(Thanks to Paul Ehrlich's list for pointing to this article; not bad as general awareness-raising goes, although 250 years separates Shakespeare from the Black Death, there may be more like four dimensions than three if you include time, and it may be a lot more than tens of thousands of years of evolution that may break apart.)

Friday, April 13, 2007

Not all destruction is by Man

Massive Coral Death Attributed to Earthquake, a 12 April press release about findings from Sumatra, is a reminder of the stupendous power of plate tectonics. Also, says Andrew Baird of ARC CoE CRS,
this is a unique opportunity to document a process that occurs maybe once a century and promises to provide new insights into coral recovery processes that until now we could only explore on fossil reefs.
He's being optimistic, then, about the potential for natural recovery in the face of human pressures.

Thursday, April 12, 2007

The IPCC drafts

Differences in the IPCC Working Group 2 Summary before and after political negotiations are posted here. With regard to coral reefs there are at least these changes.

Page 9, original:
It is likely that corals will experience a major decline due to increased bleaching and mortality due to rising seawater temperatures. Salt marshes and mangroves will be negatively affected by sea-level rise.
After political negotiation:
Corals are vulnerable to thermal stress and have low adaptive capacity. Increases in sea surface temperature of about 1 to 3°C are projected to result in more frequent coral bleaching events and widespread mortality, unless there is thermal adaptation or acclimatisation by corals.
Page 12, original:
Increases in sea surface temperature are likely to have adverse effects on Mesoamerican coral reefs, and shifts in the location of south-east Pacific fish stocks.
After political negotiation
Increases in sea surface temperature due to climate change are projected to have adverse effects on Mesoamerican coral reefs, and cause shifts in the location of south-east Pacific fish stocks.
(see also More on IPCC censorship)

[P.S. I missed a 10 April response on Coral List from John Hocevar, Senior Oceans Specialist at Greenpeace USA, to my 7 April post about IPCC WGII on this blog. For ease of access, a copy is now attached as comment to this post]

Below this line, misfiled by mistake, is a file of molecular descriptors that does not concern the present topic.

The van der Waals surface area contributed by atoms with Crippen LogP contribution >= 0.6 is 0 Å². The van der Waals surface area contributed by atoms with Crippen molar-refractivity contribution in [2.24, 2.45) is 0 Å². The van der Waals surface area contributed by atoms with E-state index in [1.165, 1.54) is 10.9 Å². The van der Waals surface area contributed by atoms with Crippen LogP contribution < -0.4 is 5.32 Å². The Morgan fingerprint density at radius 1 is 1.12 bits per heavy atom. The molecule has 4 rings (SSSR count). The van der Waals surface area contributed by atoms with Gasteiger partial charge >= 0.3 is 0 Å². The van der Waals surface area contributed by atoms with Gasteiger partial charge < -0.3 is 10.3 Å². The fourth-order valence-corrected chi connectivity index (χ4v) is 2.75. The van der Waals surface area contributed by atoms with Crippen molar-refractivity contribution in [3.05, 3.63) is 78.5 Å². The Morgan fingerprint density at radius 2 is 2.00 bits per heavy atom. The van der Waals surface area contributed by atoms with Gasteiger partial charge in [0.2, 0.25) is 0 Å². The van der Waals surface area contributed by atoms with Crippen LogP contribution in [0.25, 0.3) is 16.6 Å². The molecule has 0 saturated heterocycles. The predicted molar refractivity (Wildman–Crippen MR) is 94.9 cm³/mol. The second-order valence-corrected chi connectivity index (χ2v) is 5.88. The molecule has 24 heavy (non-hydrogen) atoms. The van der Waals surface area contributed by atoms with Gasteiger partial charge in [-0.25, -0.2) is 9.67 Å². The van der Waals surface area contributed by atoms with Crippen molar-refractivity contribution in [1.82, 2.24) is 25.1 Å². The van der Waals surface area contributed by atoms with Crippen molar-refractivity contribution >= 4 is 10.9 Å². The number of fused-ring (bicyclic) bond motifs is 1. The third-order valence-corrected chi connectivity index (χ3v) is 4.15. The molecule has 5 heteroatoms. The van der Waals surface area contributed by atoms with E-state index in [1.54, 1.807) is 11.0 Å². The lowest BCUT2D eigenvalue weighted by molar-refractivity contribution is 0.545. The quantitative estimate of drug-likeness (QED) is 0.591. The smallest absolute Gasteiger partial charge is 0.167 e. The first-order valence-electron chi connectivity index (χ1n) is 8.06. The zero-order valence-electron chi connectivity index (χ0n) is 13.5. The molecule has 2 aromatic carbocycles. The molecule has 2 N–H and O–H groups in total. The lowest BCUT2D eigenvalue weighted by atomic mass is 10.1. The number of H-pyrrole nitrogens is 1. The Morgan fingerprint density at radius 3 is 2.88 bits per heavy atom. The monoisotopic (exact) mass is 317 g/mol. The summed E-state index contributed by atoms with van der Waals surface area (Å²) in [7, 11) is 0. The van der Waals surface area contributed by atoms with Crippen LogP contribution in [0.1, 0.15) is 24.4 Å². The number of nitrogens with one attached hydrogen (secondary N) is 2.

Tuesday, April 10, 2007

'Plenty big noise'

'The seismic jolt that unleashed the deadly Solomons tsunami this week lifted an entire island metres out of the sea, destroying some of the world's most pristine coral reefs'. -- the report continues here.

Saturday, April 07, 2007

Censoring the IPCC on coral reefs?

More information on what was excised/censored from the summary of the IPCC Working Group II report (published yesterday) will probably leak out with time (some early pointers are noted in Grains of Sand, Baconbutty plus Dire warming report too soft, scientists say in the Los Angeles Times).

I have noticed one specific reference to excision with regard to coral reefs in news reports so far. James Kanter and Andy Revkin write in the New York Times (emphasis added):
Under pressure from nations including Russia, China and Saudi Arabia, the authors said, sections on coral damage and tropical storms were softened in the summary. They also got the authors to drop parts of an illustration showing how different emissions policies might limit damage.
It would be interesting to know what has been dropped. For reference, a comment attached to this post lists all the mentions of coral and coral reefs in the published IPCC summary.

If anyone has further information please let us know!

100 million years and death

Well done to the organisers of The Great Turtle Race for finding a positive, upbeat way of raising awareness about the fate of Leatherback Turtles, the world's largest living reptile. The 'race' they are tracking with satnav from 13 April goes from Costa Rica to the Galapagos.

Last August I was in West Papua on what is thought to be one of the last beaches where Leatherbacks nest in the entire western Pacific (where Leatherbacks are even rarer and more endangered than in the eastern Pacific, the region of the 'race'). We watched females laying their eggs. It was one of the most extraordinary and wonderful things I have seen, and I will write about it some day.

As the Great Turtle Race people say, 'Leatherbacks are 100 million years old. They may only have 10 years left'.